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The Roland AX-1 was produced between 1992 and 1994. It does not produce sounds, but controls other devices (such as keyboards, sound modules and samplers) via MIDI. The industrial design of the Roland AX-1 was done in a basement studio in London, U.K. by two designers, David Sherriff and Andrew Leggo, who ran a small design studio called Space Logic. The electronic design and engineering was done by Roland Europe, Italy.
The Roland AX-7 was manufactured from 2001 to 2007. This modern instrument contains many more advanced features than early keytars such as its predecessor, the Roland AX-1, and the Yamaha SHS-10. It runs on 6 AA batteries or an external power source. It has a 45 velocity sensitive keys (without aftertouch), and a 3-character LED display. Several features aimed towards stage performance are present, such as a pitch bend ribbon, touchpad-like expression bar, sustain switch, and volume control knob, all on the upper neck of the instrument. There is also a proprietary "D-Beam" interface, made up of infrared sensors that detect nearby motion.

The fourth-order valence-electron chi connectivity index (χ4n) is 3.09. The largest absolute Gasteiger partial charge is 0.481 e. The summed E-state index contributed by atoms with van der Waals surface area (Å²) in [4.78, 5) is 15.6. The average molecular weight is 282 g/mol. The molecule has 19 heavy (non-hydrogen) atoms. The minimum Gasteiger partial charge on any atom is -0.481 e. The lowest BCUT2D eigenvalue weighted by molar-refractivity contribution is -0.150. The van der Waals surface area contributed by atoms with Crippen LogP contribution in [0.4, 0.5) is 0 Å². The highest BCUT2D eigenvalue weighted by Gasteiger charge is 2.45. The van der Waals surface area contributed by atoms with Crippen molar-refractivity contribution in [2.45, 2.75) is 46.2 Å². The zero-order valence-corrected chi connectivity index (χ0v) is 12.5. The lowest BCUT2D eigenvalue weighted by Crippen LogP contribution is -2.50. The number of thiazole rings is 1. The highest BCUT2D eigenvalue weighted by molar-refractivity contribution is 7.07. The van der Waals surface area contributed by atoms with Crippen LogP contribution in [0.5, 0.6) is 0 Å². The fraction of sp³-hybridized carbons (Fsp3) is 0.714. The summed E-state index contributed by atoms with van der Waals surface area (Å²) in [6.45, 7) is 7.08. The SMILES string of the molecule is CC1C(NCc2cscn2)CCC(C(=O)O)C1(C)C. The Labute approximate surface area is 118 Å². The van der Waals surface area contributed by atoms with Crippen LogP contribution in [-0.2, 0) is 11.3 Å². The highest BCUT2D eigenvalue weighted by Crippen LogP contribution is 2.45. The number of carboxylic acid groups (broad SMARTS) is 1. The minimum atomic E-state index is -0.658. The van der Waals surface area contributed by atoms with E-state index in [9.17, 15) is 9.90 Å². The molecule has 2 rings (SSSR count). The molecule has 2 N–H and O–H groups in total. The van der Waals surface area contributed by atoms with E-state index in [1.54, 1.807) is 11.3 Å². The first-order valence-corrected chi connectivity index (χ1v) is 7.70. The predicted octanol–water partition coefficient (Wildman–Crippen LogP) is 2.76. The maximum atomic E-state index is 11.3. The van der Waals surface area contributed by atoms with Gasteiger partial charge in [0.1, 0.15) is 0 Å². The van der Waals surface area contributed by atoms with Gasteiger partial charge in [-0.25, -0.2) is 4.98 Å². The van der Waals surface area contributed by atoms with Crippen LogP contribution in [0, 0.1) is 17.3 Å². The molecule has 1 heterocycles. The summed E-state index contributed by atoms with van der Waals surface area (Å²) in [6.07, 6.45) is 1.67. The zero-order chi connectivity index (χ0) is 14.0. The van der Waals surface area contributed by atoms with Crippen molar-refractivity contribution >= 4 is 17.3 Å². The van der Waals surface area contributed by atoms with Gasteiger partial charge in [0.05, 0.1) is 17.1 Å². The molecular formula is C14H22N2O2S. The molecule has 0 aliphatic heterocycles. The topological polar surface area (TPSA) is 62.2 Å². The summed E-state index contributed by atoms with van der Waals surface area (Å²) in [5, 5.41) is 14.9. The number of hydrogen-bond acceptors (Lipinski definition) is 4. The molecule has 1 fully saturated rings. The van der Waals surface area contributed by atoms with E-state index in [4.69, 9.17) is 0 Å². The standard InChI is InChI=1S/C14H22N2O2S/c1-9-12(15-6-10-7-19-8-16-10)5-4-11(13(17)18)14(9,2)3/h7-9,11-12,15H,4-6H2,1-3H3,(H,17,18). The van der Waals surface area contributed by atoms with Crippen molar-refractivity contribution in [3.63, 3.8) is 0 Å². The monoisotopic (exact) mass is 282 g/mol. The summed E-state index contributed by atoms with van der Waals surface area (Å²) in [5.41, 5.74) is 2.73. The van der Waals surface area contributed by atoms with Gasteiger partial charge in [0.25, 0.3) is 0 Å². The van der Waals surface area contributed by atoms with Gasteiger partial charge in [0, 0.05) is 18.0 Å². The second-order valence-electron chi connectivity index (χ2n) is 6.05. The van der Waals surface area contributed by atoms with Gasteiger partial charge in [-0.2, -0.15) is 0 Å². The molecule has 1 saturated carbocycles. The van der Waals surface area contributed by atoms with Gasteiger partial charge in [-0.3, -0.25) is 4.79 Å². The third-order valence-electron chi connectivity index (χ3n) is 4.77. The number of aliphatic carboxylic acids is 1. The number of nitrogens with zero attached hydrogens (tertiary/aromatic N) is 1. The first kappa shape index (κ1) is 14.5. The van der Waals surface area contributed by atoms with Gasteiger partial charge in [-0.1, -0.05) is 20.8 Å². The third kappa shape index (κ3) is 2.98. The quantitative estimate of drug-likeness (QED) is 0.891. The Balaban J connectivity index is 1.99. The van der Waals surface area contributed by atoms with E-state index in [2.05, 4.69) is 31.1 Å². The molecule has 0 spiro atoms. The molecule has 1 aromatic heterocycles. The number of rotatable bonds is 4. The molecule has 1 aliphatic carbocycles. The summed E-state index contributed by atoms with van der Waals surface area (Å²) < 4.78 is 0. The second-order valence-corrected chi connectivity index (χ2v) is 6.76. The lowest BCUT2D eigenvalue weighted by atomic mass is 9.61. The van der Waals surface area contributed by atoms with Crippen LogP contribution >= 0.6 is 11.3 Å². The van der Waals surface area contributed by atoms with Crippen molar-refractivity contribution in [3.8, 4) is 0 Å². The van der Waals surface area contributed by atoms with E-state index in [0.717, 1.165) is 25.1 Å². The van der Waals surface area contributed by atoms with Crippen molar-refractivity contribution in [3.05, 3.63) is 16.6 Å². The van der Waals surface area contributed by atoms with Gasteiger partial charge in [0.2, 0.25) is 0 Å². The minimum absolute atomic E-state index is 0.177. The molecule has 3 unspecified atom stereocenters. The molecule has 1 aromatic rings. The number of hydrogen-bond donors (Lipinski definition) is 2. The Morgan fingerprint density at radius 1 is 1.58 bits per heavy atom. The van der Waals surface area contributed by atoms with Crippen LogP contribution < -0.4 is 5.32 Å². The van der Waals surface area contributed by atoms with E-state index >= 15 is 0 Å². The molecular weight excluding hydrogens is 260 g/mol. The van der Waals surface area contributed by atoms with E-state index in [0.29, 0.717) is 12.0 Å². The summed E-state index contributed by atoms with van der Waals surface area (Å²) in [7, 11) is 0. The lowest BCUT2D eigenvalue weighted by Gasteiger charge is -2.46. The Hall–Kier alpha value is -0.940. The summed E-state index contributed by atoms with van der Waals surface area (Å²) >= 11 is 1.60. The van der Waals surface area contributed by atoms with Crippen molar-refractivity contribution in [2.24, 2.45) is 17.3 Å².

The Roland AX-Synth was released in late August 2009. This modernized instrument builds on the features of its predecessor, the Roland AX-7. The most notable change is the addition of an internal synthesizer. A UV Black-colored "premium" model called "Black Sparkle" was released in September 2010. The AX-Synth has now been discontinued.
- "The History of Roland: Part 4". Sound-on-Sound. February 2005. Retrieved 19 April 2012.